A paper matte will sag and buckle without glazing such as glass or plex.
Assuming you have the print well protected with some kind of coating and good mounting, one option is to use what are called "liners." Those are basically wood frames about 3/8" to 1/2" deep, with a bevel, covered with some sort of textured fabric. They're rigid, so no buckling or sagging.
You can be just like Peter Lik! Although unlike this picture he usually uses a $19/ft moudling from Roma called "Tabacchino." It's really ugly! It gives him a 4" moulding, with a 4" liner. That means 16" of each dimension on the finished piece is framing stuff, rather than image. The moulding in the picture in another (probably) Roma moulding that is a little nicer, IMHO. When I was following that stuff, Lik usually presented the print face-mounted on plex, which is fitted into the rabbet grooves on the liner.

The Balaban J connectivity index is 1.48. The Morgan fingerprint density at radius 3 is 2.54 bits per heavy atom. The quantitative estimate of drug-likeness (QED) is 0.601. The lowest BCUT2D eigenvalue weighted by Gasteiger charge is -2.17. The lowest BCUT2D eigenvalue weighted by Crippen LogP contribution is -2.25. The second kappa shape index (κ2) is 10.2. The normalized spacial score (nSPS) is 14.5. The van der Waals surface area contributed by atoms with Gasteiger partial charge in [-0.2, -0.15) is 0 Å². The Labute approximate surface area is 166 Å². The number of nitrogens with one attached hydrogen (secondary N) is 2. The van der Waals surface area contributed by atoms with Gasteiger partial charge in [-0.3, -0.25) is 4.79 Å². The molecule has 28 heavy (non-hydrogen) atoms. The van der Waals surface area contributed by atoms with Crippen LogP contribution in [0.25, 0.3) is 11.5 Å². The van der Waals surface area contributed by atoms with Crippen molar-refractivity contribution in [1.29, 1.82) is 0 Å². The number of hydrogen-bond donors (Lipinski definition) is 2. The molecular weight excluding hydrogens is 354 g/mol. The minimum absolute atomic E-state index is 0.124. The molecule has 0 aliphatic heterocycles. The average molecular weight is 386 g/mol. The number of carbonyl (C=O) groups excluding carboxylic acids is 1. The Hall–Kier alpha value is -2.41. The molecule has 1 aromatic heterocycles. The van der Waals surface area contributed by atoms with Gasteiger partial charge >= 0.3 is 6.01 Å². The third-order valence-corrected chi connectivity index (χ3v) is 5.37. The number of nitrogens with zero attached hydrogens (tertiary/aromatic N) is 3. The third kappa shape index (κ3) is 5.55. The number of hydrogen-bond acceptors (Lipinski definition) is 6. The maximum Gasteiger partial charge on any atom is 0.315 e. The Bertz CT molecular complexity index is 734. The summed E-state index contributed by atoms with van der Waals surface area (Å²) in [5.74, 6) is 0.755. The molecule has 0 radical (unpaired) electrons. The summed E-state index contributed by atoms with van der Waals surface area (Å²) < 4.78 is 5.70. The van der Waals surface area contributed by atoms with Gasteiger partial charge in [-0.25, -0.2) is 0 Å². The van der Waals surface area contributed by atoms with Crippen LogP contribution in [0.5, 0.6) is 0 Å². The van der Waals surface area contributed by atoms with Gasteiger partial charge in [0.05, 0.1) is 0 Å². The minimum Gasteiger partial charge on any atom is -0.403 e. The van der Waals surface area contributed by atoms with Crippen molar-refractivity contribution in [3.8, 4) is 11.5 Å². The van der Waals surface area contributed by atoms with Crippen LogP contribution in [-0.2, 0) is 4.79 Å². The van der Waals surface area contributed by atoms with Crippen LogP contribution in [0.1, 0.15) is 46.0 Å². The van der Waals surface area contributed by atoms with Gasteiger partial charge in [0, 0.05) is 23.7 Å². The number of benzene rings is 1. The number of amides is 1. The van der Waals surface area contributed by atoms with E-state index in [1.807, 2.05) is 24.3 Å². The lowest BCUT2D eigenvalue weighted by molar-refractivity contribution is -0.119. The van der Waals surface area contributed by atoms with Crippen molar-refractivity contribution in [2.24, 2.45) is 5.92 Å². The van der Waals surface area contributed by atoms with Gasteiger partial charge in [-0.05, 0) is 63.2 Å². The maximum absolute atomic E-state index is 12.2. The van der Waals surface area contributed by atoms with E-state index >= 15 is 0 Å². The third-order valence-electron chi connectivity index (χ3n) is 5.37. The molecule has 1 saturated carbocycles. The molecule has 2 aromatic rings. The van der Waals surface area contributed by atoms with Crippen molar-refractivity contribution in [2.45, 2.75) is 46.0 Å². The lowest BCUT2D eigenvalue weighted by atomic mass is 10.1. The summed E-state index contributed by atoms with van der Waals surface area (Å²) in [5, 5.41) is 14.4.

More common liner sizes are 1.25 to 2 inches wide, covered with white linen, although liners up to 5" wide are readily available. Very handsome presentation, actually. Makes an 8 ply paper matte look positively wimpy by comparison.
edit...I stopped using liners with my canvases because a lot of customers felt that looked "old fashioned." They mostly prefer the look of a simple frame surrounding the print. I usually use the widest possible frame that will work with the print. Canvas somehow "forgives" such presentations, not sure you could get away with that with smooth paper prints.